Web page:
Indicating his desire for the Reserve Bank to cut interest rates at its monetary policy review next week, Finance Minister Arun Jaitley has said he wants “what everybody wants”. The government has done its bit by sticking to fiscal consolidation path to contain deficit at 3.9 per cent of GDP this fiscal and further cut it to 3.5 per cent of GDP in the year beginning April 1.
Also, the government has lowered small savings interest rates to make room for lower lending rates. “I want what everybody wants,” he said when asked what his expectations were from RBI Governor Raghuram Rajan at the April 5 monetary policy review.
Jaitley said the small savings interest rates had to be cut as they were “extraordinarily high” which were leading to high lending rates. Given that inflation is around 5 per cent, high interest rates could make the Indian economy sluggish, he added.
The RBI is scheduled to unveil its first bi-monthly monetary policy of 2016-17 on April 5 amid clamour from India Inc for up to 50 basis points cut in rates to boost industrial output and growth. Rajan had earlier cautioned against any deviation from the fiscal discipline path.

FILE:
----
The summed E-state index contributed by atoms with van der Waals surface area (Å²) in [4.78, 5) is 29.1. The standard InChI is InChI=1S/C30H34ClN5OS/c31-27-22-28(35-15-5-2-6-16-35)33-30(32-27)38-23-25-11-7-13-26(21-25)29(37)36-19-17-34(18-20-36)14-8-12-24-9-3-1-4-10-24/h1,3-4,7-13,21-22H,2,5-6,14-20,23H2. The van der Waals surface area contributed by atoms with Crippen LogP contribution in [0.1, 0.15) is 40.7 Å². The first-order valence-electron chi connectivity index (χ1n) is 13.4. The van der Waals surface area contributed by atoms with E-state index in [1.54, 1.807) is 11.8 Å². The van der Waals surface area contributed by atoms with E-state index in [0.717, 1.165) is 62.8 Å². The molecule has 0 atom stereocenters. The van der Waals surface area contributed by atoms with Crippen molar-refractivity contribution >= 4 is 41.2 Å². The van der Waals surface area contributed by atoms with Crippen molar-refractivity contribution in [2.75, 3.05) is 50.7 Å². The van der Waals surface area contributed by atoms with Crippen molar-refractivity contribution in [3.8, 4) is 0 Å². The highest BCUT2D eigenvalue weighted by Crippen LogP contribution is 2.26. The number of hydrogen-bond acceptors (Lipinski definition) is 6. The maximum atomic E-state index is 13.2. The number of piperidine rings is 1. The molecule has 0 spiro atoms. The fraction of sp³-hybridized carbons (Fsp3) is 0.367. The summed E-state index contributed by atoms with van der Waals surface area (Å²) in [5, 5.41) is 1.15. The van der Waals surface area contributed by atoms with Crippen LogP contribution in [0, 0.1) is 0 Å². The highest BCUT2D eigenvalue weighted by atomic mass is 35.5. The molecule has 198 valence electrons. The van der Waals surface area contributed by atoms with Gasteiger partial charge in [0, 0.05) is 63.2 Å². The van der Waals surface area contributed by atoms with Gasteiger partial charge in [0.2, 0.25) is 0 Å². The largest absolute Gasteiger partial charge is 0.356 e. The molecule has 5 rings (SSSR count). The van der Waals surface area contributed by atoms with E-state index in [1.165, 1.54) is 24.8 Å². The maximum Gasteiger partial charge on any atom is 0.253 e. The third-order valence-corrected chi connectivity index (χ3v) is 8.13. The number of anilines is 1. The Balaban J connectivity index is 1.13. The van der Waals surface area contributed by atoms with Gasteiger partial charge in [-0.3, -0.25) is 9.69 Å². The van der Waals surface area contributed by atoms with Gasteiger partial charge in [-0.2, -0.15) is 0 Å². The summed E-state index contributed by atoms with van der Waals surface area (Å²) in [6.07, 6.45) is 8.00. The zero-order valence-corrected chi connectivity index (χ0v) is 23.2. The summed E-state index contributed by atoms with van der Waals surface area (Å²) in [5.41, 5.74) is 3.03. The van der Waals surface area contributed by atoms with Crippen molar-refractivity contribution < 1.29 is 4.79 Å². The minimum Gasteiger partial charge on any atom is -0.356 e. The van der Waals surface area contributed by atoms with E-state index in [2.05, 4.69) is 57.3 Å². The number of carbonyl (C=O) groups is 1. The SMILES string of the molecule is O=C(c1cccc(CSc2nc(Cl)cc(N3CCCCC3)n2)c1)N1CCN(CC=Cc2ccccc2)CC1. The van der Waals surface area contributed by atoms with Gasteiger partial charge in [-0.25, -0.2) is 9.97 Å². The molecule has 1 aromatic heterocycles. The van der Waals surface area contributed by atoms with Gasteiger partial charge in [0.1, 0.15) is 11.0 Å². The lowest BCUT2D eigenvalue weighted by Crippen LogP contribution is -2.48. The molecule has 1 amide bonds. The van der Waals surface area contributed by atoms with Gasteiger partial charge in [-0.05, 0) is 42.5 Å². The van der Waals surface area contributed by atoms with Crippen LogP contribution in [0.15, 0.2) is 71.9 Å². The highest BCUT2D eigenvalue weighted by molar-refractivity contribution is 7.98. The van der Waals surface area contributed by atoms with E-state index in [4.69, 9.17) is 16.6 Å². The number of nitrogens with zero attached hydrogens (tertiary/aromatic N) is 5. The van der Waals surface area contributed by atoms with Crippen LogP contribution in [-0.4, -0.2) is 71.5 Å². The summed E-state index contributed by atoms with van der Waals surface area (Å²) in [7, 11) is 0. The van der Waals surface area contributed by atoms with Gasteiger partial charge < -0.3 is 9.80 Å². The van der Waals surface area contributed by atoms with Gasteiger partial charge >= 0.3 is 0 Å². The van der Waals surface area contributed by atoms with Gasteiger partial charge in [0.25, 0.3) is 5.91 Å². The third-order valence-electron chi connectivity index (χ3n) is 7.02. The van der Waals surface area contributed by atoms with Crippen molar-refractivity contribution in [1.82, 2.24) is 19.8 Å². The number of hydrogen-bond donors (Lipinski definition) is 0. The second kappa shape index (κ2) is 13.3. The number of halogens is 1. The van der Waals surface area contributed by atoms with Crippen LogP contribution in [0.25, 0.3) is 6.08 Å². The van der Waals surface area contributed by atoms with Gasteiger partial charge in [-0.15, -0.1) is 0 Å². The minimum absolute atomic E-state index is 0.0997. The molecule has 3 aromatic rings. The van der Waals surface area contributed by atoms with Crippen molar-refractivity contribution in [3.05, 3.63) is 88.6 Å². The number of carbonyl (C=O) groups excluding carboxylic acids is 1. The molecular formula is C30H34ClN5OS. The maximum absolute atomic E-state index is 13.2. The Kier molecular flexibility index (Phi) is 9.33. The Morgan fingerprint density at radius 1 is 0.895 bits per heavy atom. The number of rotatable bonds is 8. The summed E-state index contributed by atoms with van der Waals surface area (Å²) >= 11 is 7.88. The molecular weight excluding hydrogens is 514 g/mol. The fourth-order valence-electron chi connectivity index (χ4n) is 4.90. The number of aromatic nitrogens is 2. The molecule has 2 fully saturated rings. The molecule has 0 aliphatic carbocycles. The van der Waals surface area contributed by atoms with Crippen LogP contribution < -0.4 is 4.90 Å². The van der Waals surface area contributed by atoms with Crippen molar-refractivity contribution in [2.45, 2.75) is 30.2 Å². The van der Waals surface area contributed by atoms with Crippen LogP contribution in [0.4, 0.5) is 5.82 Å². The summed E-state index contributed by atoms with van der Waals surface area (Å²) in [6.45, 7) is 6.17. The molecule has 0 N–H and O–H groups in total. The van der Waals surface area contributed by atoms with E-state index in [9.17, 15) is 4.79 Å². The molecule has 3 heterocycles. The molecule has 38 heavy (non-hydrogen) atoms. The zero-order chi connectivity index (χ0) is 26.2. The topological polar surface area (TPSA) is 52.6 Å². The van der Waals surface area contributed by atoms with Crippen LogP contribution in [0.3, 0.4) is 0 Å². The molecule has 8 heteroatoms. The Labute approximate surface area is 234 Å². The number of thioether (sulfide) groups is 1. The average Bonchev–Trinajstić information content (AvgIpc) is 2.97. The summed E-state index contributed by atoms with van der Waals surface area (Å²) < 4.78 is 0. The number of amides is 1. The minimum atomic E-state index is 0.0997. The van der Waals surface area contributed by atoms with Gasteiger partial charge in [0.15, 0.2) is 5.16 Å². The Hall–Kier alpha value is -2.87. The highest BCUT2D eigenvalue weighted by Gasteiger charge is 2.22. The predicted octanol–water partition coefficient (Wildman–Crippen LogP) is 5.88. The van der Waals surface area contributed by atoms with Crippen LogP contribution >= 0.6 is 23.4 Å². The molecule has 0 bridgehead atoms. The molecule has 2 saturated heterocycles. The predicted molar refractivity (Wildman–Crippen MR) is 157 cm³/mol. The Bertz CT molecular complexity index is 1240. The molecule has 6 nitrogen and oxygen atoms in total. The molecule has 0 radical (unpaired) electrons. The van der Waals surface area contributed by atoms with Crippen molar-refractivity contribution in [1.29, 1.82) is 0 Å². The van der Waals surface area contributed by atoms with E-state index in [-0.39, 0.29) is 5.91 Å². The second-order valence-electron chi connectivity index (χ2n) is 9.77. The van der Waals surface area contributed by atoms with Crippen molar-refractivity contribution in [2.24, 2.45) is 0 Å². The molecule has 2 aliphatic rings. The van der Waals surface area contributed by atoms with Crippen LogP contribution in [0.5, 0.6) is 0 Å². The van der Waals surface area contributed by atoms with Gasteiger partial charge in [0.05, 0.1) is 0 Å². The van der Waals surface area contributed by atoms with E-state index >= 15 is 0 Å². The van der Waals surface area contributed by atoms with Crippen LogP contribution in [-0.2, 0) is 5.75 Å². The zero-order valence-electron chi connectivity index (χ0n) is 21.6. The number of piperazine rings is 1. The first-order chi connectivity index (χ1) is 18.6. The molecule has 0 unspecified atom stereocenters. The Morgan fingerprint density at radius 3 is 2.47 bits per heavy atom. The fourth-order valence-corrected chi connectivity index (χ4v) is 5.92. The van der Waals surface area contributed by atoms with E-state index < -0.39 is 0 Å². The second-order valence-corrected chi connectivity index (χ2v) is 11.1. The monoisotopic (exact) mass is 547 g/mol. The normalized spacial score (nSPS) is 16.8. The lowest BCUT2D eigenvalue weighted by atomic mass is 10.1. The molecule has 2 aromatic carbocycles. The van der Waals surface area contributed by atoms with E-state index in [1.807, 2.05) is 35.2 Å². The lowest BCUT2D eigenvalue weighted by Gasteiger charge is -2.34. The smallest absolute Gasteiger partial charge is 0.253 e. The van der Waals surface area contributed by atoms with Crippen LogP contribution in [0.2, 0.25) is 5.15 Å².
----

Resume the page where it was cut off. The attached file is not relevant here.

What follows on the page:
On government’s decision to stick to fiscal consolidation path in the Budget despite needs for increased public expenditure, Jaitley said, “I think we were watched very closely… in a low price regime, you say though I am the fastest growing economy, oil prices suits me but I can’t still manage my expenditure, so I am increasing fiscal deficit.”
The government had deviated from fiscal deficit roadmap last year. “But you cannot do it year after year. I am glad we stuck to 3.5 per cent because the world at least has taken our decision very positively,” he said.
Asked if RBI would respond to government decision to stick to fiscal consolidation roadmap with a rate cut, he said, “Why don’t you wait for week.”
Retail inflation, as measured by the Consumer Price Index (CPI), rose 5.18 per cent, while wholesale price (WPI) based inflation was (-)0.91 per cent in February.